The all-new 2017 Hyundai Elantra compact car adds premium convenience and technology
Review by Kelly Taylor. Photos by Hyundai
Victoria, BC – “How do you double the value of a Hyundai? Fill the tank.”
“Why are Hyundai owner’s manuals so thick? Because they include a bus schedule.”
This wasn’t just some sot at some open-mike night, either; this was Don Romano, president of Hyundai Auto Canada, cracking one-liners courtesy Jay Leno for the first, and for the second, Romano’s daughter, “who is now unemployed and looking for bus tickets.”
It was Romano’s way of illustrating that despite some impressive new product, despite racking up a cabinetful of quality and reliability awards, what Hyundai still must do is build consumers’ trust, in its quality, in its safety and in its value.
So, expect to see a new look for Hyundai dealers, with the first two now open in British Columbia and Quebec City, that feature glass walls and a coppery exterior exoskeleton, almost brutalist in its scale and heft, designed to break away from the typical curtainwall look of other brands’ dealers.
Expect to see ads touting safety features and standard equipment and don’t be surprised to see more ads — Canadian produced all — featuring the alleged competition breaking into Hyundai facilities in a bid to divine Hyundai’s ways.
The first of the new product ads will no doubt be about today’s subject, the 2017 Hyundai Elantra.
Stronger, Unibody Construction
And what Eric Marshall, product manager for Hyundai Canada, wanted to talk about first was what he called the car’s superstructure. Which is a fancy way to refer to the car’s unibody construction, but it also denotes a few new tricks up its sleeve, not the least of which is the design of various components.
Typical unibody construction will include what carmakers call crush boxes, or square, tapered tubes that run from the front of the car to the firewall, and are designed to crush on impact, absorbing crash energy and hopefully directing it away from the cabin and occupants. These crush boxes are often attached to the firewall, just below the level of the bottom of the windshield.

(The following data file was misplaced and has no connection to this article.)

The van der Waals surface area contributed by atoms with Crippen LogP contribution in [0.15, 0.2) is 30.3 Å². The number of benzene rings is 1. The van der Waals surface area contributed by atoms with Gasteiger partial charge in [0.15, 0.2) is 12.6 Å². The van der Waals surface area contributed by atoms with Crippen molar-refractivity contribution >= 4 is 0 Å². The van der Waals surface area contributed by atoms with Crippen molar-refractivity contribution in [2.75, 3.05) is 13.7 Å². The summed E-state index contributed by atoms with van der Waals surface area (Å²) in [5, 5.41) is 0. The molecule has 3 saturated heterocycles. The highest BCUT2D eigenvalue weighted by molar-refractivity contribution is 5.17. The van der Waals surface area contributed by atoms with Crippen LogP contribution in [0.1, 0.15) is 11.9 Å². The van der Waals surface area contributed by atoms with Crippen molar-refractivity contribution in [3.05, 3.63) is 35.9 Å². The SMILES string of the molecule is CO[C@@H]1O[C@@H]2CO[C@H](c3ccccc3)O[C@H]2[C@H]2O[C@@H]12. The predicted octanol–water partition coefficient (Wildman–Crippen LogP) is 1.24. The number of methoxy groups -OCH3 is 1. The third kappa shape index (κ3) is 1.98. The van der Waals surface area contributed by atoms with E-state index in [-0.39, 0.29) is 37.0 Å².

Which is all well and good except this intersection can act as a break, reducing the amount of energy that gets transferred up and down the A-pillars and into the roof and side sill members. What Hyundai has done is stamped the A-pillar and side frame pieces to take the crush boxes in line with the A-pillar, eliminating that break. Its own crash-testing suggests minimal cabin intrusion, and much less than competitors. If confirmed by impartial agencies such as the U.S. Insurance Institute for Highway Safety or National Highway Transportation Safety Administration, it should result in high safety scores.
Also important for Hyundai is it owns its own steel mills, and is able to control steel production from mining the ore to welding it into cars.
“What that means,” said Chad Heard, Hyundai Canada spokesman, “is that instead of having to adapt designs around the available steel, we can adapt the steel to meet our design goals.”
So the unibody frame now comprises 53 per cent advanced high-strength steel, and is created using a hot-stamping process “that increases steel strength by two-and-a-half times,” Marshall said.